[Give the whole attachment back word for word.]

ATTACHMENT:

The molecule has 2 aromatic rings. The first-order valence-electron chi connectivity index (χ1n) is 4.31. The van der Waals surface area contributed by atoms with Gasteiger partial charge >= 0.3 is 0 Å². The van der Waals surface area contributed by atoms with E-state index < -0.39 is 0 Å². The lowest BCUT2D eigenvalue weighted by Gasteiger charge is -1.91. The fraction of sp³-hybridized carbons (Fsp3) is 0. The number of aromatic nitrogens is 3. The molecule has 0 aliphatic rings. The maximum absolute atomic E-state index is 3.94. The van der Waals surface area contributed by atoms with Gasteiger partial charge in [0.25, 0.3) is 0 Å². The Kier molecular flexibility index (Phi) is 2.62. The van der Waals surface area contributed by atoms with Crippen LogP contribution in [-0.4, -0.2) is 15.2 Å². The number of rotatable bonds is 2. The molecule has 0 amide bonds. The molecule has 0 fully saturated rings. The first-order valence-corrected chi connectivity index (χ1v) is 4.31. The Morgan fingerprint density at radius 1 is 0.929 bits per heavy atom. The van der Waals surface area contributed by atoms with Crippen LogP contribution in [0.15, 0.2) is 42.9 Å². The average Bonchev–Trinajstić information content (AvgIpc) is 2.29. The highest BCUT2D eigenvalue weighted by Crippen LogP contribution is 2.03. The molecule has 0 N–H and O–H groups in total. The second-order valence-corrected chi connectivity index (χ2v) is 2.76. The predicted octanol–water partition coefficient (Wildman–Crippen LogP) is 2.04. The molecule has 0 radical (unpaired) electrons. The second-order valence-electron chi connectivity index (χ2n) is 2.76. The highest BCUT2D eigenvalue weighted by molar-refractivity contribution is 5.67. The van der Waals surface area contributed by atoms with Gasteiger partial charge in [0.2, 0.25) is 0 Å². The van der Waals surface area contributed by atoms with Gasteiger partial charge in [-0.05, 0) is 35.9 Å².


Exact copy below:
The molecule has 2 aromatic rings. The first-order valence-electron chi connectivity index (χ1n) is 4.31. The van der Waals surface area contributed by atoms with Gasteiger partial charge >= 0.3 is 0 Å². The van der Waals surface area contributed by atoms with E-state index < -0.39 is 0 Å². The lowest BCUT2D eigenvalue weighted by Gasteiger charge is -1.91. The fraction of sp³-hybridized carbons (Fsp3) is 0. The number of aromatic nitrogens is 3. The molecule has 0 aliphatic rings. The maximum absolute atomic E-state index is 3.94. The van der Waals surface area contributed by atoms with Gasteiger partial charge in [0.25, 0.3) is 0 Å². The Kier molecular flexibility index (Phi) is 2.62. The van der Waals surface area contributed by atoms with Crippen LogP contribution in [-0.4, -0.2) is 15.2 Å². The number of rotatable bonds is 2. The molecule has 0 amide bonds. The molecule has 0 fully saturated rings. The first-order valence-corrected chi connectivity index (χ1v) is 4.31. The Morgan fingerprint density at radius 1 is 0.929 bits per heavy atom. The van der Waals surface area contributed by atoms with Crippen LogP contribution in [0.15, 0.2) is 42.9 Å². The average Bonchev–Trinajstić information content (AvgIpc) is 2.29. The highest BCUT2D eigenvalue weighted by Crippen LogP contribution is 2.03. The molecule has 0 N–H and O–H groups in total. The second-order valence-corrected chi connectivity index (χ2v) is 2.76. The predicted octanol–water partition coefficient (Wildman–Crippen LogP) is 2.04. The molecule has 0 radical (unpaired) electrons. The second-order valence-electron chi connectivity index (χ2n) is 2.76. The highest BCUT2D eigenvalue weighted by molar-refractivity contribution is 5.67. The van der Waals surface area contributed by atoms with Gasteiger partial charge in [0.2, 0.25) is 0 Å². The van der Waals surface area contributed by atoms with Gasteiger partial charge in [-0.05, 0) is 35.9 Å².